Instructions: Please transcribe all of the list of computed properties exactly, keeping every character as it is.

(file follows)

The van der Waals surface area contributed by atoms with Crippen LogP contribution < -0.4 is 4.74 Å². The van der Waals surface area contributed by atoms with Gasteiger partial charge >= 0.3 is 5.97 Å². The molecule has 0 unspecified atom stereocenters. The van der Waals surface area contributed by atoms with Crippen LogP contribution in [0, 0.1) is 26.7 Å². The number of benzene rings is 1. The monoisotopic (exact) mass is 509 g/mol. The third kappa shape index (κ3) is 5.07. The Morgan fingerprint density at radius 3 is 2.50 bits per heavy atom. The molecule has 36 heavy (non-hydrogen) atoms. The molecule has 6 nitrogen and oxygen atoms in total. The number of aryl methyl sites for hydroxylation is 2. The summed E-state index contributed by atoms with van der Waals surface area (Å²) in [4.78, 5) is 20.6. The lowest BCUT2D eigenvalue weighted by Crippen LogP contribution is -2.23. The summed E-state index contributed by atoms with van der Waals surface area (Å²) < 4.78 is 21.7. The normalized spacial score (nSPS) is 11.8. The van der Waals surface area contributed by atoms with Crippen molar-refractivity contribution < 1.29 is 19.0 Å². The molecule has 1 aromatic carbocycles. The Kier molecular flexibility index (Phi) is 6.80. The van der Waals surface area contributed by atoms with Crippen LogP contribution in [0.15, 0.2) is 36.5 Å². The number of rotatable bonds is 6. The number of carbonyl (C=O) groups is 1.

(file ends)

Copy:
The van der Waals surface area contributed by atoms with Crippen LogP contribution < -0.4 is 4.74 Å². The van der Waals surface area contributed by atoms with Gasteiger partial charge >= 0.3 is 5.97 Å². The molecule has 0 unspecified atom stereocenters. The van der Waals surface area contributed by atoms with Crippen LogP contribution in [0, 0.1) is 26.7 Å². The number of benzene rings is 1. The monoisotopic (exact) mass is 509 g/mol. The third kappa shape index (κ3) is 5.07. The Morgan fingerprint density at radius 3 is 2.50 bits per heavy atom. The molecule has 36 heavy (non-hydrogen) atoms. The molecule has 6 nitrogen and oxygen atoms in total. The number of aryl methyl sites for hydroxylation is 2. The summed E-state index contributed by atoms with van der Waals surface area (Å²) in [4.78, 5) is 20.6. The lowest BCUT2D eigenvalue weighted by Crippen LogP contribution is -2.23. The summed E-state index contributed by atoms with van der Waals surface area (Å²) < 4.78 is 21.7. The normalized spacial score (nSPS) is 11.8. The van der Waals surface area contributed by atoms with Crippen molar-refractivity contribution < 1.29 is 19.0 Å². The molecule has 1 aromatic carbocycles. The Kier molecular flexibility index (Phi) is 6.80. The van der Waals surface area contributed by atoms with Crippen LogP contribution in [0.15, 0.2) is 36.5 Å². The number of rotatable bonds is 6. The number of carbonyl (C=O) groups is 1.